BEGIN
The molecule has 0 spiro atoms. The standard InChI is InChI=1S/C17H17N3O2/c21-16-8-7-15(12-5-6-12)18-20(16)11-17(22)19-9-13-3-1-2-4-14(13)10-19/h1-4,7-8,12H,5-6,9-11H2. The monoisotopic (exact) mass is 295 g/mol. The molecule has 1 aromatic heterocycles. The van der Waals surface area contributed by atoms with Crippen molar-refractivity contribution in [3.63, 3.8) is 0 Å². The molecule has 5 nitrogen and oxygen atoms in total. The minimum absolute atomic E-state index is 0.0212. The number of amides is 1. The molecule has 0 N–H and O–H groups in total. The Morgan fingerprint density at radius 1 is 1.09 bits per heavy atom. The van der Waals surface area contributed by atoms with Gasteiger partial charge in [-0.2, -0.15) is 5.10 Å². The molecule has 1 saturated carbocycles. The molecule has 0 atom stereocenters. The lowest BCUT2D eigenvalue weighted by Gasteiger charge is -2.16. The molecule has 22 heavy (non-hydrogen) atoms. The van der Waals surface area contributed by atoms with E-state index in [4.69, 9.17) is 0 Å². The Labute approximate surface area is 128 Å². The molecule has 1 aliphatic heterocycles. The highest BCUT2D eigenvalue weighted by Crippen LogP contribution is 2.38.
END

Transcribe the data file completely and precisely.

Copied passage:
The molecule has 0 spiro atoms. The standard InChI is InChI=1S/C17H17N3O2/c21-16-8-7-15(12-5-6-12)18-20(16)11-17(22)19-9-13-3-1-2-4-14(13)10-19/h1-4,7-8,12H,5-6,9-11H2. The monoisotopic (exact) mass is 295 g/mol. The molecule has 1 aromatic heterocycles. The van der Waals surface area contributed by atoms with Crippen molar-refractivity contribution in [3.63, 3.8) is 0 Å². The molecule has 5 nitrogen and oxygen atoms in total. The minimum absolute atomic E-state index is 0.0212. The number of amides is 1. The molecule has 0 N–H and O–H groups in total. The Morgan fingerprint density at radius 1 is 1.09 bits per heavy atom. The van der Waals surface area contributed by atoms with Gasteiger partial charge in [-0.2, -0.15) is 5.10 Å². The molecule has 1 saturated carbocycles. The molecule has 0 atom stereocenters. The lowest BCUT2D eigenvalue weighted by Gasteiger charge is -2.16. The molecule has 22 heavy (non-hydrogen) atoms. The van der Waals surface area contributed by atoms with E-state index in [4.69, 9.17) is 0 Å². The Labute approximate surface area is 128 Å². The molecule has 1 aliphatic heterocycles. The highest BCUT2D eigenvalue weighted by Crippen LogP contribution is 2.38.